Most people take different medications when they travel. In the past, carrying medicines while traveling was not much of a hassle. It was not uncommon to find people traveling with sleep medications, painkillers, and pills for nausea, diarrhea, migraine, high blood pressure and diabetes in their carry-on luggage. For the most part, the officers at the airport just let things slide.
However, the world has changed a lot in the past two decades, and the growing epidemic of drug abuse and drug trafficking now affects travelers.
Today, any person who is planning to travel needs to be better prepared or risk having their medications confiscated by the authorities. Not only can one face difficulties while traveling with prescription medication within the US, but also some sleeping pills, cold medications, pain pills and anti-allergy medications are illegal in certain countries.
Two countries with very rigid laws on medications on travelers are Japan and the United Arab Emirates. These two countries have a total ban on travelers bringing in sedatives, common cold medications and any type of pain pill. The majority of travelers will not have a problem if they are carrying one prescription pills for personal use but if you take a jar full of codeine or tramadol for your joint pain, not only will the medication be confiscated but you may be arrested, incarcerated, fined or even deported. In Indonesia with its very severe drug laws, any type of opiate pill, even if legally prescribed, is viewed seriously.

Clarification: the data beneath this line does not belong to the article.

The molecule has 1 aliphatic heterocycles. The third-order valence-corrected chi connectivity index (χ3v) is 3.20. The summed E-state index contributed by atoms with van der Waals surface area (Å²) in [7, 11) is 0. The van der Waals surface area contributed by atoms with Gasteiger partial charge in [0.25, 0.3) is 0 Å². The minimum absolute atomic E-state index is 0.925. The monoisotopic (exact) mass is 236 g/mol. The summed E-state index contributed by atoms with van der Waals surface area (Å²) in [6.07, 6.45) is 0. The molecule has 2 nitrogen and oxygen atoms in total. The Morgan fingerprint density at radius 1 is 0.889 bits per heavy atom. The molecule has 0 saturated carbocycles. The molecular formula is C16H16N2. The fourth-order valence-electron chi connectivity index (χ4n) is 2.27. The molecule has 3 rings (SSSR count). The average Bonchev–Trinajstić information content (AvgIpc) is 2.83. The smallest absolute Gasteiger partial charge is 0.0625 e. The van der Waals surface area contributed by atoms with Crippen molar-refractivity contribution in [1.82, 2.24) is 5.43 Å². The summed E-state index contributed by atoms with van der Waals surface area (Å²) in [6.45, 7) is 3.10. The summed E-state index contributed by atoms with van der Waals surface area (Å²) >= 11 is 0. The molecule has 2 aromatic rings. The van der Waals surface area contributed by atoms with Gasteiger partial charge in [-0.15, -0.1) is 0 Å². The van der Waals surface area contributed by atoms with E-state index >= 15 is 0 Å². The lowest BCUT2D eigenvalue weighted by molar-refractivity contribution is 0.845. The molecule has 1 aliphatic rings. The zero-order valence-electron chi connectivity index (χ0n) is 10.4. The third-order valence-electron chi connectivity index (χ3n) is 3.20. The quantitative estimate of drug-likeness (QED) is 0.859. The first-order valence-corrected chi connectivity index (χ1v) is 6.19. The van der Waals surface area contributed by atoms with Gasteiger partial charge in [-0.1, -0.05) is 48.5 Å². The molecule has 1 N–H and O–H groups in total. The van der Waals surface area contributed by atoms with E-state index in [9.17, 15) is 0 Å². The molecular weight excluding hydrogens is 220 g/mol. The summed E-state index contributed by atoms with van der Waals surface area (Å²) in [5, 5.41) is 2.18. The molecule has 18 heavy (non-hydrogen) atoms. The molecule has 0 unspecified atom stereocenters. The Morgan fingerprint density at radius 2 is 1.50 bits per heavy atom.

Here are some tips on how you can travel with your prescriptions and over-the-counter medications legally:
- Plan ahead and know the rules of the country.
- Go and see your physician and ask him or her to write a letter indicating what you are taking and why.
- The letter should state how long the medications will be needed.
- Call the embassy of the country where you plan to go and ask them about the rules of traveling with medications. Most travel agents will also have some information on traveling with prescription medications.
- When you travel with medications, make sure they are in the original labeled container. Do not attempt to hide them and always declare on the form if it asks for drugs that you are carrying. Most people get into trouble because they carry prescription medications in plastic bags without labels and then make no mention about them on the form.
- Check on the TSA website for the latest rules on packing and carrying medications. Liquid medications are exempt from the TSA ban on liquids.
It is very important that you carry a letter from the doctor or the pharmacist about the medications you are taking and have the name and phone number of this professional healthcare worker handy just in case. One can never be too safe in today’s highly monitored traveling environment.